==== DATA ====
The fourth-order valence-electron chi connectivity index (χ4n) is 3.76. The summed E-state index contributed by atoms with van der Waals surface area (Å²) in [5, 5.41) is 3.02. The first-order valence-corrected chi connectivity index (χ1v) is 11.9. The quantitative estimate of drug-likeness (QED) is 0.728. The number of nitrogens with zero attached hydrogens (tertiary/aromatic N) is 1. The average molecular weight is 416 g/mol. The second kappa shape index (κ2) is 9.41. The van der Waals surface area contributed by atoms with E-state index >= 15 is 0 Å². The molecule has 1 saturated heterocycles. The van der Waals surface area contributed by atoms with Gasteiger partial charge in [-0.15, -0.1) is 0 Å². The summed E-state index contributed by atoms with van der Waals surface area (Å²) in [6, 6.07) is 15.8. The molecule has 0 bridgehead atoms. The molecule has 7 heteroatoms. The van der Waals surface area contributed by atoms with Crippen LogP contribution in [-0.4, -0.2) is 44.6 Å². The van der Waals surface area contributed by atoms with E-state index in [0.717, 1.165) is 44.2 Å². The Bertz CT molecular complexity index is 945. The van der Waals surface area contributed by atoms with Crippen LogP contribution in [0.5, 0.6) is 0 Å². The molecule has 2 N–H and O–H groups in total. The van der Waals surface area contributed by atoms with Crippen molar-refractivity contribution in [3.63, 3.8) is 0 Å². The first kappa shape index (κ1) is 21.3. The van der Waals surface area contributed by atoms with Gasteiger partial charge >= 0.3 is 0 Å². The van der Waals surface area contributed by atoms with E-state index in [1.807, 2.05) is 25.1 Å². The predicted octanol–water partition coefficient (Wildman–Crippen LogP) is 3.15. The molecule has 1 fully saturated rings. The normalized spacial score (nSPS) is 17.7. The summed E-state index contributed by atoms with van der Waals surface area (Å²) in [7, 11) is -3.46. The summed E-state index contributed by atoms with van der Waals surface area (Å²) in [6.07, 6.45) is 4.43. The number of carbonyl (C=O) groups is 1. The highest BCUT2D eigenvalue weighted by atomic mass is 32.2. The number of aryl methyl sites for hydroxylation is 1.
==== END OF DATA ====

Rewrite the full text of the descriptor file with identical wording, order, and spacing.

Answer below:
The fourth-order valence-electron chi connectivity index (χ4n) is 3.76. The summed E-state index contributed by atoms with van der Waals surface area (Å²) in [5, 5.41) is 3.02. The first-order valence-corrected chi connectivity index (χ1v) is 11.9. The quantitative estimate of drug-likeness (QED) is 0.728. The number of nitrogens with zero attached hydrogens (tertiary/aromatic N) is 1. The average molecular weight is 416 g/mol. The second kappa shape index (κ2) is 9.41. The van der Waals surface area contributed by atoms with E-state index >= 15 is 0 Å². The molecule has 1 saturated heterocycles. The van der Waals surface area contributed by atoms with Gasteiger partial charge in [-0.15, -0.1) is 0 Å². The summed E-state index contributed by atoms with van der Waals surface area (Å²) in [6, 6.07) is 15.8. The molecule has 0 bridgehead atoms. The molecule has 7 heteroatoms. The van der Waals surface area contributed by atoms with Crippen LogP contribution in [-0.4, -0.2) is 44.6 Å². The van der Waals surface area contributed by atoms with E-state index in [0.717, 1.165) is 44.2 Å². The Bertz CT molecular complexity index is 945. The van der Waals surface area contributed by atoms with Crippen LogP contribution in [0.5, 0.6) is 0 Å². The molecule has 2 N–H and O–H groups in total. The van der Waals surface area contributed by atoms with Crippen molar-refractivity contribution in [3.63, 3.8) is 0 Å². The first kappa shape index (κ1) is 21.3. The van der Waals surface area contributed by atoms with Gasteiger partial charge >= 0.3 is 0 Å². The van der Waals surface area contributed by atoms with E-state index in [1.807, 2.05) is 25.1 Å². The predicted octanol–water partition coefficient (Wildman–Crippen LogP) is 3.15. The molecule has 1 fully saturated rings. The normalized spacial score (nSPS) is 17.7. The summed E-state index contributed by atoms with van der Waals surface area (Å²) in [7, 11) is -3.46. The summed E-state index contributed by atoms with van der Waals surface area (Å²) in [6.07, 6.45) is 4.43. The number of carbonyl (C=O) groups is 1. The highest BCUT2D eigenvalue weighted by atomic mass is 32.2. The number of aryl methyl sites for hydroxylation is 1.